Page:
· full-color maps of the Holy Land, timelines and charts that offer an informative overview of biblical history;

    · words of Christ in red;

    · gold page edges.

  9. Pastor McCall, if you check the comments in the stream, you’ll find links to several documents both from The LCMS and the WELS indicating why the AAT is not recommended for use in public worship or as a primary translation for people to use. The links are in the comments above.

  10. Review of Beck’s New Testament in the Language Of Today (1963)

    If in Solomon’s day it could be affirmed that “of making many books there is no end,” in our own day it might equally be said that of making many translations there is no end. Indeed, the proliferation of English versions of the Bible in modern times is so bewildering that each additional one ought to be required to furnish compelling justification for its existence. It is for such justification that we must look in the translation now under review.

    This work has as its commendable goal to present the Word of God in “the language of today and tomorrow.” Without question its translator has devoted many laborious hours to its production and can rightly be honored for his devotion to the Scriptures. Yet, at the same time, the total result is disappointing. The translator has evidently accepted a fallacy which more than one modern version displays, namely, that precision in presenting the thought of the original can be—or ought to be—sacrificed in the interests of clarity and readability. The New Testament in the Language of Today has clearly made this sacrifice throughout.

    A few examples must suffice. The crucial Greek word charis in John 1:14 and 1:17 has here been rendered by “love” by which means it becomes perfectly indistinguishable from the word agape (e.g., John 15:9, 10, 13), yet the two words are certainly not synonyms. Likewise, in Titus 1:5 and 7 the Greek words presbuteros and episcopos are both rendered by the English term “pastor,” which is corect for neither as well as prejudicial to the understanding of New Testament church doctrine. A doctrinal passage like Romans 7 and 8 is found to be honeycombed with interpretative renderings, some quite misleading. In Colossians 2:10 the rich phrase kai este en auto peplepomenoi becomes almost colloquial with the rendering, “And in Him … you have a full life.” And so on, for examples like these can be found on almost any page.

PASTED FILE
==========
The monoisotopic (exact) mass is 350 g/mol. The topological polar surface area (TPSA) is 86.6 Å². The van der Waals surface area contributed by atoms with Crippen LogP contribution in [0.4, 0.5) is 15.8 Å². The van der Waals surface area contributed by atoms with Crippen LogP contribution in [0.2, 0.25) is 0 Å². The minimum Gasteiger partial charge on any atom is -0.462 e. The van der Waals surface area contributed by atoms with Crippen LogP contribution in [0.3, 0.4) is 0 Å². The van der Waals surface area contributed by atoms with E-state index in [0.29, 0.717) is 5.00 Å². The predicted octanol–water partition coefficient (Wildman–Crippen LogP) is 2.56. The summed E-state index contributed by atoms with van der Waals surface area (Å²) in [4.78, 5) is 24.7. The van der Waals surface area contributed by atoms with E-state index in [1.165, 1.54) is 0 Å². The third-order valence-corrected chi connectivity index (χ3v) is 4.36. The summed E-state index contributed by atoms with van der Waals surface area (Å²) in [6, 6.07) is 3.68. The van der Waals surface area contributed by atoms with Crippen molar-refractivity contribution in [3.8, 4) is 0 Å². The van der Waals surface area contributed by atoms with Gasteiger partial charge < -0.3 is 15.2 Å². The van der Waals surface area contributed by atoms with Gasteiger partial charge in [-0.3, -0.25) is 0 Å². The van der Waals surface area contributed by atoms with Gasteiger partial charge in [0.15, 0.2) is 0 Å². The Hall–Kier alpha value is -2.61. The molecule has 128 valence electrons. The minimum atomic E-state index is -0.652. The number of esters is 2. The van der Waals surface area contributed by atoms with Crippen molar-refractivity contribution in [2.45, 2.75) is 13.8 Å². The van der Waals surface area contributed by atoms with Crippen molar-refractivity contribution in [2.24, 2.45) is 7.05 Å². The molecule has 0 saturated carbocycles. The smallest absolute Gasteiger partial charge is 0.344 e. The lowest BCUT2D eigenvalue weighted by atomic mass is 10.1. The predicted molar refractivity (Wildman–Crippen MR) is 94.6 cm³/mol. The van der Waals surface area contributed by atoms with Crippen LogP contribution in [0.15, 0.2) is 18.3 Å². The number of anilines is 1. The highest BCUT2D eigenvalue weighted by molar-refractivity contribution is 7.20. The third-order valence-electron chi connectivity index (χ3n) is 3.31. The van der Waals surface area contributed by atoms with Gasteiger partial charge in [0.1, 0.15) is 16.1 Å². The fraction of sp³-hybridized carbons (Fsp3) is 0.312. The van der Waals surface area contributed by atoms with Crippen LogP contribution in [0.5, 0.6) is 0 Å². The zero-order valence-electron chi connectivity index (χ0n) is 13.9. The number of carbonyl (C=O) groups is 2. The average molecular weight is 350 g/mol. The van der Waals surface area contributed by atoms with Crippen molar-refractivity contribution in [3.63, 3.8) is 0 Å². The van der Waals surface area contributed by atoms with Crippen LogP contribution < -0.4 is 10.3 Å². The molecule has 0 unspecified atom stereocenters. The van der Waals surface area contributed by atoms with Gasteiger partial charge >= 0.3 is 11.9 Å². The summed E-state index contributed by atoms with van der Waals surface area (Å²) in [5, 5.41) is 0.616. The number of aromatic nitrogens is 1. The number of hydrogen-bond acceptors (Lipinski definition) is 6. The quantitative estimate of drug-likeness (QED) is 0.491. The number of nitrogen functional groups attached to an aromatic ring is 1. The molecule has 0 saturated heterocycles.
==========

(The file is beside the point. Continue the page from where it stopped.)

The effect of this mode of New Testament translation is inevitable. There is produced thereby a version interesting enough to be read through by those seeking fresh insights, but not sufficiently accurate to be read often or studied intensively. And no translation of the Bible which fails to meet these last requirements can expect to have either a wide acceptance or an enduring value.

    Z. C. Hodges
    Bibliotheca Sacra 121 (July 1964), pp. 268-269

  11. In Memoriam, Erich H. Kiehl

    Dr. Erich Kiehl attended St. Paul’s College in Concordia, Missouri graduating in 1940. He received his Bachelor’s Degree from Concordia Seminary, St. Louis in 1942, from which he also received a Master’s of Divinity degree in 1945, a Master of Sacred Theology in 1951, and a Doctor of Theology in 1959. Dr. Kiehl served as assistant to the Pastor at Timothy Lutheran Church in St. Louis in 1946. From 1948-1960 he was Director of Planning and Research for Church-Craft Pictures, Inc. Starting in 1960, he was editor of Weekday Materials for the LCMS Board for Parish Education.

    In addition to numerous publications in the area of Christian Education, he authored Building Your Biblical Studies Library (1988) and The Passion of our Lord (1990; reissued by Wipf & Stock Publishers, 2002). In addition, from 1971-1975 he revised the New Testament portion of The Holy Bible: An American Translation (1976), originally completed by William F. Beck in 1963.

    Dr. Kiehl died on June 13, 2012, aged 91 years

    Rev. Dr. Mark Schuler, Professor of Religion & Theology, Concordia University-St. Paul
    Concordia Theology
    August 2, 2012

  12. If, in fact, this is true…
    “Now, however, there is something much better. Much. Better.”

    and better, sorry “BETTER”, could be defined as…

    1) “the most excellent product after the time of the invention of baked wheat loaf separated by human digits and/or mechanical methodology ”

    2) or in CPH translation, “the best BEST thing since sliced bread…”

    Why was it not quite good enough for CPH to use as their only translation in worship materials?

    Why didn’t/doesn’t CPH choose(deem) to use it EXCLUSIVELY and CONSISTENTLY as their sole(soul) translation, in the LSB, the Pastoral Companion, etc.

    Certainly not because the ESV is not sound, it is. But, rather because of how it “sounds”

    Now there is text critical methodology at work…


    Preface to the King James Version 1611


    Zeal to promote the common good, whether it be by devising anything ourselves, or revising that which hath been laboured by others, deserveth certainly much respect and esteem, but yet findeth but cold entertainment in the world.

    It is welcomed with suspicion instead of love, and with emulation instead of thanks: